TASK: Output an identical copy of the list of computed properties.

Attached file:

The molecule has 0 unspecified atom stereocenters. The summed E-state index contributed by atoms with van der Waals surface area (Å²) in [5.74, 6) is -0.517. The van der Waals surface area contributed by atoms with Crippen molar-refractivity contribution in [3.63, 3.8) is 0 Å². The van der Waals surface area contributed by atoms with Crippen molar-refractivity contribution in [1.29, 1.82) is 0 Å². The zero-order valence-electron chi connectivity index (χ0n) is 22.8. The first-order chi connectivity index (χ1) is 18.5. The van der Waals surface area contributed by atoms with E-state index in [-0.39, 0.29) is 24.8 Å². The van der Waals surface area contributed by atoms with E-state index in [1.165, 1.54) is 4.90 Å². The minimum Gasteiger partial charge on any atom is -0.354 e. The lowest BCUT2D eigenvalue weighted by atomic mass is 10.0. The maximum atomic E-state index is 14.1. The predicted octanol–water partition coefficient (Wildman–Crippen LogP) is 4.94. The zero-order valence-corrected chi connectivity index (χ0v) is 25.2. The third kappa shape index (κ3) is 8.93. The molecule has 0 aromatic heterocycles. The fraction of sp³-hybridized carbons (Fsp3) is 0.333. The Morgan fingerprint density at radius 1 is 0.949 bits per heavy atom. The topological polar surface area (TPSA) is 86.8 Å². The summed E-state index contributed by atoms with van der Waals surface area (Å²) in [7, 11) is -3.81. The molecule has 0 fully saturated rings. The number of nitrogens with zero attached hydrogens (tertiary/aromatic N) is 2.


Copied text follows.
The molecule has 0 unspecified atom stereocenters. The summed E-state index contributed by atoms with van der Waals surface area (Å²) in [5.74, 6) is -0.517. The van der Waals surface area contributed by atoms with Crippen molar-refractivity contribution in [3.63, 3.8) is 0 Å². The van der Waals surface area contributed by atoms with Crippen molar-refractivity contribution in [1.29, 1.82) is 0 Å². The zero-order valence-electron chi connectivity index (χ0n) is 22.8. The first-order chi connectivity index (χ1) is 18.5. The van der Waals surface area contributed by atoms with E-state index in [-0.39, 0.29) is 24.8 Å². The van der Waals surface area contributed by atoms with E-state index in [1.165, 1.54) is 4.90 Å². The minimum Gasteiger partial charge on any atom is -0.354 e. The lowest BCUT2D eigenvalue weighted by atomic mass is 10.0. The maximum atomic E-state index is 14.1. The predicted octanol–water partition coefficient (Wildman–Crippen LogP) is 4.94. The zero-order valence-corrected chi connectivity index (χ0v) is 25.2. The third kappa shape index (κ3) is 8.93. The molecule has 0 aromatic heterocycles. The fraction of sp³-hybridized carbons (Fsp3) is 0.333. The Morgan fingerprint density at radius 1 is 0.949 bits per heavy atom. The topological polar surface area (TPSA) is 86.8 Å². The summed E-state index contributed by atoms with van der Waals surface area (Å²) in [7, 11) is -3.81. The molecule has 0 fully saturated rings. The number of nitrogens with zero attached hydrogens (tertiary/aromatic N) is 2.